Poll: Majority Say Trump Should Be Impeached And Removed, 7-In-10 View Ukraine Conversation As Wrong
A new poll shows that even if President Donald Trump survives a political impeachment attempt by Democrats, a huge slice of the American electorate are deeming his actions being highlighted in the inquiry as being wrong.
An ABC News/Ipsos poll, conducted over the past week and released on Monday, found that 51 percent of Americans want the president impeached and removed from office. Six percent want him impeached, but not removed, while 13 percent say his actions were wrong but not impeachable.
That total adds up to 70 percent of Americans who find Trump’s actions wrong, with varying levels of opinion regarding whether they were impeachable or not. Meanwhile, just a quarter of the electorate — 25 percent — say Trump did nothing wrong at all.
Most Americans have been paying close attention to the impeachment inquiry, with 58 percent saying so. A large chunk of the population, however, totaling 42 percent of those who responded in the poll, say they have not paid close attention to the proceedings.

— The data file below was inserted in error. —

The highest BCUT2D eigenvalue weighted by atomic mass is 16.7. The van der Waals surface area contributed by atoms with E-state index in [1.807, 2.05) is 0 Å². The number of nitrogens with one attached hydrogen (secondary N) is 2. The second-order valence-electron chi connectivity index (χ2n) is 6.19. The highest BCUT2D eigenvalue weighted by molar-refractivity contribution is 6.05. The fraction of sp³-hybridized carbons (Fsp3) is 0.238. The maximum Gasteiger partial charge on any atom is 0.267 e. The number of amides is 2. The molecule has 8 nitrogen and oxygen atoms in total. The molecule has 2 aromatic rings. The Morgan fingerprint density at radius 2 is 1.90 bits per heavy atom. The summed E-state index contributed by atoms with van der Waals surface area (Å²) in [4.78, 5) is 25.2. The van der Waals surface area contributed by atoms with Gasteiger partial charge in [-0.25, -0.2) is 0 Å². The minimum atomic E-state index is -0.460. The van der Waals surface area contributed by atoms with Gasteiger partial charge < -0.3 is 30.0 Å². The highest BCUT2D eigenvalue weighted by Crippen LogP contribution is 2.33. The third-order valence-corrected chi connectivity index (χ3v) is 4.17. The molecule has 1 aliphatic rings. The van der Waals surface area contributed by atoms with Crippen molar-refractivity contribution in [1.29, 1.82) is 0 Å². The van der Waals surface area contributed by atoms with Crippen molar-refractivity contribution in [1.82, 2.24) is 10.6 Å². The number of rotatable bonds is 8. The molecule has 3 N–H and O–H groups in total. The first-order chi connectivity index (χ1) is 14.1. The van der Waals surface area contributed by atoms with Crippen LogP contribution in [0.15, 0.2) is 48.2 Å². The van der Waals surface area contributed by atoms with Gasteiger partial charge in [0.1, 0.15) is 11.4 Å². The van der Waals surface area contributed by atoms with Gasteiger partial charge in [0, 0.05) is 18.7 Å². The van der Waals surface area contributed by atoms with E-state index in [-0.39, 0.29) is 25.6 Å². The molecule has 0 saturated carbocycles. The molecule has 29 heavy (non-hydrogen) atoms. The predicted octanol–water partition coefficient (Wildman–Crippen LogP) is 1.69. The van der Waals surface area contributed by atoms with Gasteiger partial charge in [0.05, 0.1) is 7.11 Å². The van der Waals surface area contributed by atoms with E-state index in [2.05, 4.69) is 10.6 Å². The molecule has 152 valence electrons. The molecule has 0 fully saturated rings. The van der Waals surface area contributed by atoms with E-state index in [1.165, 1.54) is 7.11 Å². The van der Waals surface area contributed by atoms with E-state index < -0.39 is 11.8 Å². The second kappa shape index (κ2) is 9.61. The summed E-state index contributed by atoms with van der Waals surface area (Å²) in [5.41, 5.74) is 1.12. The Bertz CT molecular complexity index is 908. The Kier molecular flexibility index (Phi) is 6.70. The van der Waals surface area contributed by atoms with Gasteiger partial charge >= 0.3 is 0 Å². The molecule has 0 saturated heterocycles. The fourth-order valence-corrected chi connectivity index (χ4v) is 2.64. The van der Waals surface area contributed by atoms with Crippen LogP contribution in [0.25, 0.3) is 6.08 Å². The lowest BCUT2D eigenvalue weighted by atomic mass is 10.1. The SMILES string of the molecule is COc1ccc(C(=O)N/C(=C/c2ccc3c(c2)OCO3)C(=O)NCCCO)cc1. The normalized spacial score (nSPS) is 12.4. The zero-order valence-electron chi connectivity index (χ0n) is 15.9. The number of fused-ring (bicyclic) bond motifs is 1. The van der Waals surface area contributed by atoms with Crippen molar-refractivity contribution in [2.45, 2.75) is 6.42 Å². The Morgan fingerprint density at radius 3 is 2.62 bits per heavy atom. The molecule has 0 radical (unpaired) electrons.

JUST IN: 21% say they made up their minds about impeachment after the first week of public hearings, per new @ABC News/Ipsos poll. Among them, 60% think Pres. Trump should be impeached and removed from office. https://t.co/nGxwYJywFm
— ABC News (@ABC) November 18, 2019
The impeachment inquiry has mostly centered upon a phone conversation between Trump and Ukraine President Volodymyr Zelensky that took place on July 25. During that call, a whistleblower has alleged, Trump seemingly requested Zelensky to start investigations in his own country that would benefit Trump in a big way for his 2020 presidential re-election campaign.
Trump withheld the possibility of a public meeting between himself and Zelensky, as well as the promise of military aid to Kyiv, in order to persuade the Ukraine president to agree to start the investigations, a number of current and former National Security Council and State Department aides have since said to impeachment investigators. Democrats have shifted their messaging over the past few days, away from initially describing Trump’s behavior as a quid pro quo, now calling it an act of bribery.
More public testimonies are set to take place this week, which could result in altering the number of people upset with Trump’s method to start investigations on political opponents in foreign nations.